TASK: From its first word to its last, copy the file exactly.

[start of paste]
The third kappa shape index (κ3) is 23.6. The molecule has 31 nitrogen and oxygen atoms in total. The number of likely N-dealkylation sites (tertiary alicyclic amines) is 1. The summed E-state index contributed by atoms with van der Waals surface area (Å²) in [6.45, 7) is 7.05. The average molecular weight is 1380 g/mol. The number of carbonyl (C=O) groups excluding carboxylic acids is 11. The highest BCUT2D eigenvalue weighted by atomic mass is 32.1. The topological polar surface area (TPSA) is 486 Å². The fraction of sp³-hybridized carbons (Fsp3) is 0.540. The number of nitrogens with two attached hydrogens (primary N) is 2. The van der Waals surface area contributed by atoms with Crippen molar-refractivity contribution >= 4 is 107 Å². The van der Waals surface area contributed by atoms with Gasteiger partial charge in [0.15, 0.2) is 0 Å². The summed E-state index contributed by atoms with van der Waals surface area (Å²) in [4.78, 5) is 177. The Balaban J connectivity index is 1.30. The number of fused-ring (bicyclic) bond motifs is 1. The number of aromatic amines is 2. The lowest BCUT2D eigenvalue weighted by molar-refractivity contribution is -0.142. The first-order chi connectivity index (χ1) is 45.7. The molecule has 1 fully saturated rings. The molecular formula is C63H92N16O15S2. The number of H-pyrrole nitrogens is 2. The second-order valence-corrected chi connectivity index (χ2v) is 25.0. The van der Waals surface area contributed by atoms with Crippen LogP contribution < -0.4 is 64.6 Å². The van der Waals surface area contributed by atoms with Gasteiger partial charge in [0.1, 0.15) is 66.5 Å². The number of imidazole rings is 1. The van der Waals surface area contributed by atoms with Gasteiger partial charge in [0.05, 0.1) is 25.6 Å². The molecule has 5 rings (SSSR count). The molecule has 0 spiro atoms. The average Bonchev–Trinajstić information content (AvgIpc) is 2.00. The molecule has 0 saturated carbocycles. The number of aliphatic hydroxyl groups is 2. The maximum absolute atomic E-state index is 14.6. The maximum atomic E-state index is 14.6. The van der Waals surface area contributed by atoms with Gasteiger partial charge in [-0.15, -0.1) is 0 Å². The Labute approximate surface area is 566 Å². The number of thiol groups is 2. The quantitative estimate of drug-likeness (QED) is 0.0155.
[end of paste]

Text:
The third kappa shape index (κ3) is 23.6. The molecule has 31 nitrogen and oxygen atoms in total. The number of likely N-dealkylation sites (tertiary alicyclic amines) is 1. The summed E-state index contributed by atoms with van der Waals surface area (Å²) in [6.45, 7) is 7.05. The average molecular weight is 1380 g/mol. The number of carbonyl (C=O) groups excluding carboxylic acids is 11. The highest BCUT2D eigenvalue weighted by atomic mass is 32.1. The topological polar surface area (TPSA) is 486 Å². The fraction of sp³-hybridized carbons (Fsp3) is 0.540. The number of nitrogens with two attached hydrogens (primary N) is 2. The van der Waals surface area contributed by atoms with Crippen molar-refractivity contribution >= 4 is 107 Å². The van der Waals surface area contributed by atoms with Gasteiger partial charge in [0.15, 0.2) is 0 Å². The summed E-state index contributed by atoms with van der Waals surface area (Å²) in [4.78, 5) is 177. The Balaban J connectivity index is 1.30. The number of fused-ring (bicyclic) bond motifs is 1. The number of aromatic amines is 2. The lowest BCUT2D eigenvalue weighted by molar-refractivity contribution is -0.142. The first-order chi connectivity index (χ1) is 45.7. The molecule has 1 fully saturated rings. The molecular formula is C63H92N16O15S2. The number of H-pyrrole nitrogens is 2. The second-order valence-corrected chi connectivity index (χ2v) is 25.0. The van der Waals surface area contributed by atoms with Crippen LogP contribution < -0.4 is 64.6 Å². The van der Waals surface area contributed by atoms with Gasteiger partial charge in [0.1, 0.15) is 66.5 Å². The number of imidazole rings is 1. The van der Waals surface area contributed by atoms with Gasteiger partial charge in [0.05, 0.1) is 25.6 Å². The molecule has 5 rings (SSSR count). The molecule has 0 spiro atoms. The average Bonchev–Trinajstić information content (AvgIpc) is 2.00. The molecule has 0 saturated carbocycles. The number of aliphatic hydroxyl groups is 2. The maximum absolute atomic E-state index is 14.6. The maximum atomic E-state index is 14.6. The van der Waals surface area contributed by atoms with Gasteiger partial charge in [-0.15, -0.1) is 0 Å². The Labute approximate surface area is 566 Å². The number of thiol groups is 2. The quantitative estimate of drug-likeness (QED) is 0.0155.